Working Together for Wildlife: An Inside Look at the Day-to-Day in the Wildlife Contracts Branch of Arizona Game and Fish

man using radio tracking device to track desert tortoises outdoors at Yuma Proving Ground

What is it like to do applied biological research for a wildlife management agency?

Ryan O'Donnell oversees a team of biologists conducting a variety of research and monitoring projects on amphibians, reptiles, birds and small mammals throughout Arizona.

He will provide an overview of some of the ongoing projects the Wildlife Contracts branch works on, and a taste of his day-to-day professional life.

Effective wildlife conservation relies on basic research to advance scientific knowledge, and on applied research to monitor populations, advise management decisions and maximize effectiveness of conservation efforts. The Wildlife Contracts Branch of the Arizona Game and Fish Department leverages the resources of other agencies, the military and private industry to conduct applied wildlife research, and to provide the information needed to protect Arizona's most sensitive species. It is known for its studies on Sonoran Desert Tortoises, Flat-tailed Horned Lizards and Mexican Gartersnakes, but the branch works on a wide range of species.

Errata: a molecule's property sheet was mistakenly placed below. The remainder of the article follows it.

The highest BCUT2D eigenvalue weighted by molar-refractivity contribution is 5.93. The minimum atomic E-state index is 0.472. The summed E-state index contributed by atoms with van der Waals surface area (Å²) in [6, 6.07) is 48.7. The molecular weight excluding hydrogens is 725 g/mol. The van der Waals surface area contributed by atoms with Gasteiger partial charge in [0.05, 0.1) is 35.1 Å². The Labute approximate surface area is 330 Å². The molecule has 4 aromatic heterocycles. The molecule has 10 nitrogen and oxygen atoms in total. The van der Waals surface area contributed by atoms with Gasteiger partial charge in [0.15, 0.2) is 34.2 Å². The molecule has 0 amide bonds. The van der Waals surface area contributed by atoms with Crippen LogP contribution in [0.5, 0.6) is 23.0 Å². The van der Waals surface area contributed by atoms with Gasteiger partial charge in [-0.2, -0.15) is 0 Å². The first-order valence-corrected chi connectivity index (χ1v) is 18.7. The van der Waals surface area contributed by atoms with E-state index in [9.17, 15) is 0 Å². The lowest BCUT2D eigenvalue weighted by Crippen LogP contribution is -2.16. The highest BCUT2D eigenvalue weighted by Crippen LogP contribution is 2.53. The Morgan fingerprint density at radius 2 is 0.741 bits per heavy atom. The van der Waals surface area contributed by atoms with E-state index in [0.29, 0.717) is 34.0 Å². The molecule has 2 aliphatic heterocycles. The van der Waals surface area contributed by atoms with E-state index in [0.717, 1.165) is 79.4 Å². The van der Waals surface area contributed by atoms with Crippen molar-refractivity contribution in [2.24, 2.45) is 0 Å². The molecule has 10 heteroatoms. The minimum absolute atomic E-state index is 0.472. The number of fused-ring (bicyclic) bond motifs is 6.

O'Donnell has published more than 30 peer-reviewed publications, many focusing on the interactions between animal behavior, ecology and conservation. Ryan has an MS in zoology from Oregon State University and a PhD in ecology from Utah State University.



Faculty of Science and Mathematics, College of Integrative Sciences and Arts
Steven Saul
Wed., Nov. 4, 2020, 3 p.m.
Online via Zoom
Polytechnic campus

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